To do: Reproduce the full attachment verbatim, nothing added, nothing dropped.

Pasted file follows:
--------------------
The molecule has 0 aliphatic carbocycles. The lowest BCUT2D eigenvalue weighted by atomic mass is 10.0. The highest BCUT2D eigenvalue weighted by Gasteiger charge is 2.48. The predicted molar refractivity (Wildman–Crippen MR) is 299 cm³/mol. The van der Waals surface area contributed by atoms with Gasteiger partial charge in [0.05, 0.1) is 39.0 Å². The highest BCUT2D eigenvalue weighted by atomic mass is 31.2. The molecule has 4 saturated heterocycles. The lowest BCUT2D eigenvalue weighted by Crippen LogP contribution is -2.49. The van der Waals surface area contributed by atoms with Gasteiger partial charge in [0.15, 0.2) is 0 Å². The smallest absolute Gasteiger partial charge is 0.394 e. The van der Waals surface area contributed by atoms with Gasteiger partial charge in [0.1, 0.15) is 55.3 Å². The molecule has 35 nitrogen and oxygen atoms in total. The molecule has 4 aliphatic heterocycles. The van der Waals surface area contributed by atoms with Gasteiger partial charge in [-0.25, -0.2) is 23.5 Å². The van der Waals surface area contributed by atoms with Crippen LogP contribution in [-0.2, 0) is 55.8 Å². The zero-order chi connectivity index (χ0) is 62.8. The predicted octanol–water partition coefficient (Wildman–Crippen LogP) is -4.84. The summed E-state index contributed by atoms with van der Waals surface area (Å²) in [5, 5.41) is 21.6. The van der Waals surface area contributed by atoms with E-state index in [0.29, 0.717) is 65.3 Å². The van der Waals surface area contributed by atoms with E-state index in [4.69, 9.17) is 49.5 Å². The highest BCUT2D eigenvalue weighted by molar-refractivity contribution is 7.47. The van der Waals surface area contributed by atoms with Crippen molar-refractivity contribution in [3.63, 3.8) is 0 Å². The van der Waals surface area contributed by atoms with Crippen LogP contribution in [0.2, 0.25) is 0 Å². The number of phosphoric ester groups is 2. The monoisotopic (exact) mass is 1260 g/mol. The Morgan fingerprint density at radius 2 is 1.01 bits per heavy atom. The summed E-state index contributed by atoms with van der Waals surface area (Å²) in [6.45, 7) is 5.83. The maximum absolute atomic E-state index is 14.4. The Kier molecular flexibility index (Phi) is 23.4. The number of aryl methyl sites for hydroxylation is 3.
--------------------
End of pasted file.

The molecule has 0 aliphatic carbocycles. The lowest BCUT2D eigenvalue weighted by atomic mass is 10.0. The highest BCUT2D eigenvalue weighted by Gasteiger charge is 2.48. The predicted molar refractivity (Wildman–Crippen MR) is 299 cm³/mol. The van der Waals surface area contributed by atoms with Gasteiger partial charge in [0.05, 0.1) is 39.0 Å². The highest BCUT2D eigenvalue weighted by atomic mass is 31.2. The molecule has 4 saturated heterocycles. The lowest BCUT2D eigenvalue weighted by Crippen LogP contribution is -2.49. The van der Waals surface area contributed by atoms with Gasteiger partial charge in [0.15, 0.2) is 0 Å². The smallest absolute Gasteiger partial charge is 0.394 e. The van der Waals surface area contributed by atoms with Gasteiger partial charge in [0.1, 0.15) is 55.3 Å². The molecule has 35 nitrogen and oxygen atoms in total. The molecule has 4 aliphatic heterocycles. The van der Waals surface area contributed by atoms with Gasteiger partial charge in [-0.25, -0.2) is 23.5 Å². The van der Waals surface area contributed by atoms with Crippen LogP contribution in [-0.2, 0) is 55.8 Å². The zero-order chi connectivity index (χ0) is 62.8. The predicted octanol–water partition coefficient (Wildman–Crippen LogP) is -4.84. The summed E-state index contributed by atoms with van der Waals surface area (Å²) in [5, 5.41) is 21.6. The van der Waals surface area contributed by atoms with E-state index in [0.29, 0.717) is 65.3 Å². The van der Waals surface area contributed by atoms with E-state index in [4.69, 9.17) is 49.5 Å². The highest BCUT2D eigenvalue weighted by molar-refractivity contribution is 7.47. The van der Waals surface area contributed by atoms with Crippen molar-refractivity contribution in [3.63, 3.8) is 0 Å². The van der Waals surface area contributed by atoms with Crippen LogP contribution in [0.2, 0.25) is 0 Å². The number of phosphoric ester groups is 2. The monoisotopic (exact) mass is 1260 g/mol. The Morgan fingerprint density at radius 2 is 1.01 bits per heavy atom. The summed E-state index contributed by atoms with van der Waals surface area (Å²) in [6.45, 7) is 5.83. The maximum absolute atomic E-state index is 14.4. The Kier molecular flexibility index (Phi) is 23.4. The number of aryl methyl sites for hydroxylation is 3.